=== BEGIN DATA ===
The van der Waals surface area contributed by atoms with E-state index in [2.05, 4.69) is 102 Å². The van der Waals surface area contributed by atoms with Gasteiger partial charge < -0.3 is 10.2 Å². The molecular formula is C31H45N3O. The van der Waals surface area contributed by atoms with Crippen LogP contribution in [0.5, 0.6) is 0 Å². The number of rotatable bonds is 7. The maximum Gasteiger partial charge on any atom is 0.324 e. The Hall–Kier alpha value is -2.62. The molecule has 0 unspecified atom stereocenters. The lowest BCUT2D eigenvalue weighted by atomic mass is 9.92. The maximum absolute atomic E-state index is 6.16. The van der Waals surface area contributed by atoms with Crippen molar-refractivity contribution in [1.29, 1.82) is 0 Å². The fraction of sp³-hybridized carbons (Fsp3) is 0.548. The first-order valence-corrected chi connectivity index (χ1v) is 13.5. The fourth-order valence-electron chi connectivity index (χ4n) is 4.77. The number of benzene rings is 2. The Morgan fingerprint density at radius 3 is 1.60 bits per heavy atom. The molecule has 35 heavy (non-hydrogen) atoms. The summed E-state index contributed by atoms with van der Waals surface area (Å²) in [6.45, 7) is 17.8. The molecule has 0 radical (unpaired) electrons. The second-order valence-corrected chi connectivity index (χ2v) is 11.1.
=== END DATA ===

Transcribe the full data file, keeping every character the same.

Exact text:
The van der Waals surface area contributed by atoms with E-state index in [2.05, 4.69) is 102 Å². The van der Waals surface area contributed by atoms with Gasteiger partial charge < -0.3 is 10.2 Å². The molecular formula is C31H45N3O. The van der Waals surface area contributed by atoms with Crippen LogP contribution in [0.5, 0.6) is 0 Å². The number of rotatable bonds is 7. The maximum Gasteiger partial charge on any atom is 0.324 e. The Hall–Kier alpha value is -2.62. The molecule has 0 unspecified atom stereocenters. The lowest BCUT2D eigenvalue weighted by atomic mass is 9.92. The maximum absolute atomic E-state index is 6.16. The van der Waals surface area contributed by atoms with Crippen molar-refractivity contribution in [1.29, 1.82) is 0 Å². The fraction of sp³-hybridized carbons (Fsp3) is 0.548. The first-order valence-corrected chi connectivity index (χ1v) is 13.5. The fourth-order valence-electron chi connectivity index (χ4n) is 4.77. The number of benzene rings is 2. The Morgan fingerprint density at radius 3 is 1.60 bits per heavy atom. The molecule has 35 heavy (non-hydrogen) atoms. The summed E-state index contributed by atoms with van der Waals surface area (Å²) in [6.45, 7) is 17.8. The molecule has 0 radical (unpaired) electrons. The second-order valence-corrected chi connectivity index (χ2v) is 11.1.